Spartina densiflora is a cordgrass that grows caespitosely and has been known to form small meadows (Pfauth, 1998). Stems are up to 1.5 meters in length and are glabrous like the leaves which are inrolled when fresh, with pronounced ridges and leaf margins minutely ciliate. Rhizomes are present, though they are thin and wiry (Pfauth, 1998).
Spartina densiflora shows great phenotypic plasticity. It may vary between a tall form of 1.5 m and a short form of few centimeters tall (often called the Patagonian form). The density of inflorescences, spikes, spikelets, and their shape and size may vary importantly among plants (and that is why the common name “densflower” may lead to the misidentification of introduced clones) (Dr. Alejandro Bortolus, pers.comm., 2009).
Spartina densiflora demostrates a pattern of sequential development of identical growth units derived from tillers. Populations of S. densiflora are sustained by the growth of live shoots to support an annual die-back phase (Castillo, 2007). Spring to early fall is the time for rapid growth and development. S. densiflora blooms from April through July when it experiences the die-back phase with the loss of flowering culms (NWCB, 2007).
S. densiflora does not show a clear dormancy period during the year within its native range (Bortolus 2006).
Spartina densiflora provides shelter from predators and nest building material for birds in southern South America, birds include two rare and endemic species as well as nearly 35 other bird species that use the marsh for migration (Bortolus, 2006). Mammals also benefit from the growth of S. densiflora as a place to feed and breed in urban areas where other such places may be scarce (Bortolus, 2006). In native ranges S. densiflora provides mass quanitities of detritus to estuarine systems annually (NWCB, 2007).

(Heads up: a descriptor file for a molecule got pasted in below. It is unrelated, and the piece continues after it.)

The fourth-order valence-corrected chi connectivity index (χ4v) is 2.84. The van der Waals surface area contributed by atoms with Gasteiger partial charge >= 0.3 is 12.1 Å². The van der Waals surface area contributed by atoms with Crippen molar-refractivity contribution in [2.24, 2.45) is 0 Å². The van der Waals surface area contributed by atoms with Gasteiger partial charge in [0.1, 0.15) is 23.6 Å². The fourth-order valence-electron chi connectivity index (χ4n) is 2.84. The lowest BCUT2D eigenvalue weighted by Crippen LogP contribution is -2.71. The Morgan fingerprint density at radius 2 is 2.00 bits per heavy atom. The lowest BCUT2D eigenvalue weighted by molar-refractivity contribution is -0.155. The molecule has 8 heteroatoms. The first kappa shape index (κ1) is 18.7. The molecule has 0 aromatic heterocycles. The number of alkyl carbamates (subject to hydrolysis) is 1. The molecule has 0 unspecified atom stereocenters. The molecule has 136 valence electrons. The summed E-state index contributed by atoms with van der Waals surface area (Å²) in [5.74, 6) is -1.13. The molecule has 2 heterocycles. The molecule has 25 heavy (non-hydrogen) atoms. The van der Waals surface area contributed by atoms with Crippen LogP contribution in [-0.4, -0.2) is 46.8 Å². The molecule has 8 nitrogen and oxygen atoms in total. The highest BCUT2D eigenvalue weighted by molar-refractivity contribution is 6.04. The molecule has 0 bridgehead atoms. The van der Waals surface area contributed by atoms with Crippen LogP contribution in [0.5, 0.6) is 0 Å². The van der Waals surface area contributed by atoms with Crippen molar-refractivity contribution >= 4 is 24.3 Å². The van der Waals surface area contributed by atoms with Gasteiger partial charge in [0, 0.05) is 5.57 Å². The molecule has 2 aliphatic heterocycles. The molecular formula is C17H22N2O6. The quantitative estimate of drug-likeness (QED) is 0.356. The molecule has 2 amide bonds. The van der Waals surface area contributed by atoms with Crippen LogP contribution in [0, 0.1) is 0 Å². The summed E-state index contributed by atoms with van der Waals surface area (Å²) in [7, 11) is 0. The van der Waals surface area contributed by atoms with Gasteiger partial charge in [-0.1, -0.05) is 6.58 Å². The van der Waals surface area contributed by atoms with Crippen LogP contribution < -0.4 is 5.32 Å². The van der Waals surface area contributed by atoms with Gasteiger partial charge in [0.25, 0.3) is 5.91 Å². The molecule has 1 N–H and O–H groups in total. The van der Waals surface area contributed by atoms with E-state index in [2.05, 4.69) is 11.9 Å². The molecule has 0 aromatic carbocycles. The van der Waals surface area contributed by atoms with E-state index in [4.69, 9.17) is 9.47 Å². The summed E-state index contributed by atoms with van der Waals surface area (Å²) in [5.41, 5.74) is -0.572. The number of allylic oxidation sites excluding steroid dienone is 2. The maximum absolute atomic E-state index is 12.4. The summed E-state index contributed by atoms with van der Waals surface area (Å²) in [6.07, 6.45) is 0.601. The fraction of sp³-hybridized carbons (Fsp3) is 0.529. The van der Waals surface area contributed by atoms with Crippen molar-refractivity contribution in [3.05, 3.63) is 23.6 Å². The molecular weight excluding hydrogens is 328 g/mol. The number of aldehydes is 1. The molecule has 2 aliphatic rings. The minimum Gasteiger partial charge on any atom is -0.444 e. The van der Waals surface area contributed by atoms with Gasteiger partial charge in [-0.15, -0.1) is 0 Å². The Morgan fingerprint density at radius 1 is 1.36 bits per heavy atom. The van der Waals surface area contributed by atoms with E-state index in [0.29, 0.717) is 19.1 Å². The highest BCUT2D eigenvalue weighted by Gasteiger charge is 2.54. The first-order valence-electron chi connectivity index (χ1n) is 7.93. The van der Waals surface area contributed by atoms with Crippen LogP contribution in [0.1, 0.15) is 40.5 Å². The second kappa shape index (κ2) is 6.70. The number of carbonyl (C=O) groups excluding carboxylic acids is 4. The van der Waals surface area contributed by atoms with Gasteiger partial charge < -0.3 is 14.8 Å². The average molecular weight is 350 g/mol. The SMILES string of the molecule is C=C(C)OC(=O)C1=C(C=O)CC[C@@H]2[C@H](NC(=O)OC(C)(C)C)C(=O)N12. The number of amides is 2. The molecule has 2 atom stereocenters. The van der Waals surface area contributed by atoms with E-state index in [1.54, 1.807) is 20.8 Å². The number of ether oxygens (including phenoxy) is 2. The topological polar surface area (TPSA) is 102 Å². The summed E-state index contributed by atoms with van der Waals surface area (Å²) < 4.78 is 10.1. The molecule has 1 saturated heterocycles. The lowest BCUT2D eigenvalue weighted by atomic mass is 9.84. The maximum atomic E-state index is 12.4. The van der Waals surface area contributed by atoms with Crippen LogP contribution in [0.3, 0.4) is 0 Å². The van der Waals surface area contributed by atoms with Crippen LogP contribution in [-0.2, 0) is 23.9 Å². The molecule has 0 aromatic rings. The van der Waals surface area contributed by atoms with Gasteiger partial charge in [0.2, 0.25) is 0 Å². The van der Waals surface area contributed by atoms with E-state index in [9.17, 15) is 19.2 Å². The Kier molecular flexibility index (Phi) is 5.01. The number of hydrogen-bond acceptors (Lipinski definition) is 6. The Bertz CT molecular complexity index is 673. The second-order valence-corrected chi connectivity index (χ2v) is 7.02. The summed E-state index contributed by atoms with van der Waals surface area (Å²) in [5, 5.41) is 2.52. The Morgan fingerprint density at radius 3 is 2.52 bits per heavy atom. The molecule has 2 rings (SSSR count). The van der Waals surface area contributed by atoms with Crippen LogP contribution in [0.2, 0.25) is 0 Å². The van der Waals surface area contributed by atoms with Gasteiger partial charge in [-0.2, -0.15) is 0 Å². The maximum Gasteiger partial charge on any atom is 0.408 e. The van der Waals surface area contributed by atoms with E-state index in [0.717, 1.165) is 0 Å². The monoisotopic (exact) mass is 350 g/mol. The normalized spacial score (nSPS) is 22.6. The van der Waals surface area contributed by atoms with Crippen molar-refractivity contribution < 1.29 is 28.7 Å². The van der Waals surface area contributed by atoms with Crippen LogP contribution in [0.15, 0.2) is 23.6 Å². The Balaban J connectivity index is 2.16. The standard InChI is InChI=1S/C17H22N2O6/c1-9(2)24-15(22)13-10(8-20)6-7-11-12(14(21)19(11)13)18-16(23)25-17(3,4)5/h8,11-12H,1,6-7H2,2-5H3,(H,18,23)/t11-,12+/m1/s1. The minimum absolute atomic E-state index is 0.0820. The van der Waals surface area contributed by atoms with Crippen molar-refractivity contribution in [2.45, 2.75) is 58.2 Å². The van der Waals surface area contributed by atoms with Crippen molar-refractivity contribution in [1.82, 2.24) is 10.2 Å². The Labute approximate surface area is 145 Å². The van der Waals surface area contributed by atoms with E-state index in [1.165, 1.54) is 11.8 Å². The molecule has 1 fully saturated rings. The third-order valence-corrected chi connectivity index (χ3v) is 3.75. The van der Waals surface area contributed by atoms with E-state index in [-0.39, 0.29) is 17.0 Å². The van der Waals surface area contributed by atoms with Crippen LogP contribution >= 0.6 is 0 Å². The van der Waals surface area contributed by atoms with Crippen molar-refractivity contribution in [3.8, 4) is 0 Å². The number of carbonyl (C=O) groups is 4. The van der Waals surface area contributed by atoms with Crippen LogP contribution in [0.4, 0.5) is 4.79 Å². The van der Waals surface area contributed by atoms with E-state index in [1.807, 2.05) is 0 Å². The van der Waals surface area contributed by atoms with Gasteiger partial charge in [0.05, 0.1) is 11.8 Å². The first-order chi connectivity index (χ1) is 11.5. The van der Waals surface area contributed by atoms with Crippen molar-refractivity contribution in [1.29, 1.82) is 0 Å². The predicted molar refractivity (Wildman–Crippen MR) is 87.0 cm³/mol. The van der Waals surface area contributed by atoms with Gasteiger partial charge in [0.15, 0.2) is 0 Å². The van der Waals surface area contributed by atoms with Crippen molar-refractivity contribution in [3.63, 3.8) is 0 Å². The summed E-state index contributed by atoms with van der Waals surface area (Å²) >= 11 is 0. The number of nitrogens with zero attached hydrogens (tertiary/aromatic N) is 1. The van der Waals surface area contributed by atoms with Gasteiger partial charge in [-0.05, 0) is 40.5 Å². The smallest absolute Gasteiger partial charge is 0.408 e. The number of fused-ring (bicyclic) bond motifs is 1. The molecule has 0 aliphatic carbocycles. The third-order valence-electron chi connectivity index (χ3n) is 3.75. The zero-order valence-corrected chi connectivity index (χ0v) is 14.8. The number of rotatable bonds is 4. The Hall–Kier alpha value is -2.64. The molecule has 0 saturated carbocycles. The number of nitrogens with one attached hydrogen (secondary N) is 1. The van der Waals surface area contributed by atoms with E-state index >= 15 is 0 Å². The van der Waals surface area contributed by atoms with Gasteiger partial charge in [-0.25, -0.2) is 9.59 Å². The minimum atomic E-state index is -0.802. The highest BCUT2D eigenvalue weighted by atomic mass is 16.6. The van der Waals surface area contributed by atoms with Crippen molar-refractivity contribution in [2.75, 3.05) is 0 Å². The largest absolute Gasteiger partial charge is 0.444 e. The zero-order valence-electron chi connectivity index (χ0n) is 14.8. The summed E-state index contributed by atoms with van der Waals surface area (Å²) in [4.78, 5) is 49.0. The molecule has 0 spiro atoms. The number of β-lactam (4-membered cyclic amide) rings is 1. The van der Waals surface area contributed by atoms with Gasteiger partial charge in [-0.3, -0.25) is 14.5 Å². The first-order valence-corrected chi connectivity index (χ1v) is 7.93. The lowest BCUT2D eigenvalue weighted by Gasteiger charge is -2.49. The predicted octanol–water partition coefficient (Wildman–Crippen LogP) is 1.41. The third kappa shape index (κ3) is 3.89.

Spartina densiflora is capable of invading a broad spectrum of habitats from intertidal marshes to terrestrial ecosystems. Soils that can support S. densiflora vary from well drained and oxygenated, to muddy and anoixc (Bortolus, 2006). Within the tidal marsh itself, S. densiflora outcompetes native flora between the lowest and highest topographic levels (Nieva, 2001). S. densiflora inhabits estuaries as well as open coastline where it succesfully populates rocky shores of softer limestone substrate or hard volcanic rock (Bortolus, 2006).
Spartina densiflora relys on both vegetative tiller production and seed germination to drive expansion over a range of salinities. The lack of a dormant period allows S. densiflora a competitive advantage over other species. Studies show that the germination rate of seeds are limited with increased salinities (Kittleson, 1997). In addition, higher desities of propagules can be found at higher elevations within the marsh. A negative correlation between rate of flowering and rate of propagule production exists (Nieva, 2001). Population density as well as competition effect these rates of establishment and reproduction as undisturbed areas are much more vulnerable to colonization success (Kittleson, 1997). Both sexual and asexual reproduction are a part of the reproduction of S. Densiflora, but the asexual role is very small in comparison (Nieva, 2001).
Principal source: Bortolus, Alejandro., 2006. The austral cordgrass Spartina densiflora Brong.: its taxonomy, biogeography and natural history
NWCB, 2007. Washington State Noxious Weed Control Board. Online database Spartina densiflora.
Kittelson, Pamela M.; Milton J. Boyd ., 1997. Mechanisms of Expansion for an Introduced Species of Cordgrass, Spartina densiflora, in Humboldt Bay, California. Estuaries, Vol. 20, No. 4. (Dec., 1997), pp. 770-778.
Compiler: National Biological Information Infrastructure (NBII) & IUCN/SSC Invasive Species Specialist Group (ISSG)
Review: Dr Alejandro Bortolus, Grupo de Ecologia en Ambientes Costeros (GEAC) Centro Nacional Patagonico -CONICET. Argentina
Publication date: 2008-05-16
Recommended citation: Global Invasive Species Database (2018) Species profile: Spartina densiflora. Downloaded from http://www.iucngisd.org/gisd/species.php?sc=1372 on 22-03-2018.